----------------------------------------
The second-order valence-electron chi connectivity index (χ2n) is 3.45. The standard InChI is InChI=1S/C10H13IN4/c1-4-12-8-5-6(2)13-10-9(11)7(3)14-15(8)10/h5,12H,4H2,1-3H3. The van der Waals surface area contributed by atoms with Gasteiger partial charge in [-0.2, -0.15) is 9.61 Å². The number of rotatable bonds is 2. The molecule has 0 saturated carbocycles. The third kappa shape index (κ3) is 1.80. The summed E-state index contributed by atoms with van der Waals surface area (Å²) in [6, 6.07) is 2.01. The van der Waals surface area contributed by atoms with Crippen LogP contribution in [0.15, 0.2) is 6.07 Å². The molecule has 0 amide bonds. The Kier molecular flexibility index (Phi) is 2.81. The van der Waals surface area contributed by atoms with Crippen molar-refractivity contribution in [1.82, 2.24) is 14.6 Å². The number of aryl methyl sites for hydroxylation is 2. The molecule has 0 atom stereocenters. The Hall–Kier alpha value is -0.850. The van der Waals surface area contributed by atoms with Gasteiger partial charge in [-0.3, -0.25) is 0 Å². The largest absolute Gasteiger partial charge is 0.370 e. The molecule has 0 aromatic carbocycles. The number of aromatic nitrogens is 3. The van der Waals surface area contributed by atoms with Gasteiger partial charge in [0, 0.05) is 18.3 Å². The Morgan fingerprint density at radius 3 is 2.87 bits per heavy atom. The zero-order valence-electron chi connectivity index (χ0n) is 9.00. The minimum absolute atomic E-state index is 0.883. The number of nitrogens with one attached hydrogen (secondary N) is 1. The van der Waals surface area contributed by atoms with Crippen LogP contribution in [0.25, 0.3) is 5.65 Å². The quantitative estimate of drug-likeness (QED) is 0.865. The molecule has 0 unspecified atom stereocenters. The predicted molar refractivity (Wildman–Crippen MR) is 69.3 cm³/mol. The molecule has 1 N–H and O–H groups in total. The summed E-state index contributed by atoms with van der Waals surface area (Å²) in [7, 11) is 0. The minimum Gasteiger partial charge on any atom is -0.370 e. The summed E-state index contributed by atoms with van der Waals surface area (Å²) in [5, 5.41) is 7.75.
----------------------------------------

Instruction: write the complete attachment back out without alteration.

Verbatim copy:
The second-order valence-electron chi connectivity index (χ2n) is 3.45. The standard InChI is InChI=1S/C10H13IN4/c1-4-12-8-5-6(2)13-10-9(11)7(3)14-15(8)10/h5,12H,4H2,1-3H3. The van der Waals surface area contributed by atoms with Gasteiger partial charge in [-0.2, -0.15) is 9.61 Å². The number of rotatable bonds is 2. The molecule has 0 saturated carbocycles. The third kappa shape index (κ3) is 1.80. The summed E-state index contributed by atoms with van der Waals surface area (Å²) in [6, 6.07) is 2.01. The van der Waals surface area contributed by atoms with Crippen LogP contribution in [0.15, 0.2) is 6.07 Å². The molecule has 0 amide bonds. The Kier molecular flexibility index (Phi) is 2.81. The van der Waals surface area contributed by atoms with Crippen molar-refractivity contribution in [1.82, 2.24) is 14.6 Å². The number of aryl methyl sites for hydroxylation is 2. The molecule has 0 atom stereocenters. The Hall–Kier alpha value is -0.850. The van der Waals surface area contributed by atoms with Gasteiger partial charge in [-0.3, -0.25) is 0 Å². The largest absolute Gasteiger partial charge is 0.370 e. The molecule has 0 aromatic carbocycles. The number of aromatic nitrogens is 3. The van der Waals surface area contributed by atoms with Gasteiger partial charge in [0, 0.05) is 18.3 Å². The Morgan fingerprint density at radius 3 is 2.87 bits per heavy atom. The zero-order valence-electron chi connectivity index (χ0n) is 9.00. The minimum absolute atomic E-state index is 0.883. The number of nitrogens with one attached hydrogen (secondary N) is 1. The van der Waals surface area contributed by atoms with Crippen LogP contribution in [0.25, 0.3) is 5.65 Å². The quantitative estimate of drug-likeness (QED) is 0.865. The molecule has 0 unspecified atom stereocenters. The predicted molar refractivity (Wildman–Crippen MR) is 69.3 cm³/mol. The molecule has 1 N–H and O–H groups in total. The summed E-state index contributed by atoms with van der Waals surface area (Å²) in [7, 11) is 0. The minimum Gasteiger partial charge on any atom is -0.370 e. The summed E-state index contributed by atoms with van der Waals surface area (Å²) in [5, 5.41) is 7.75.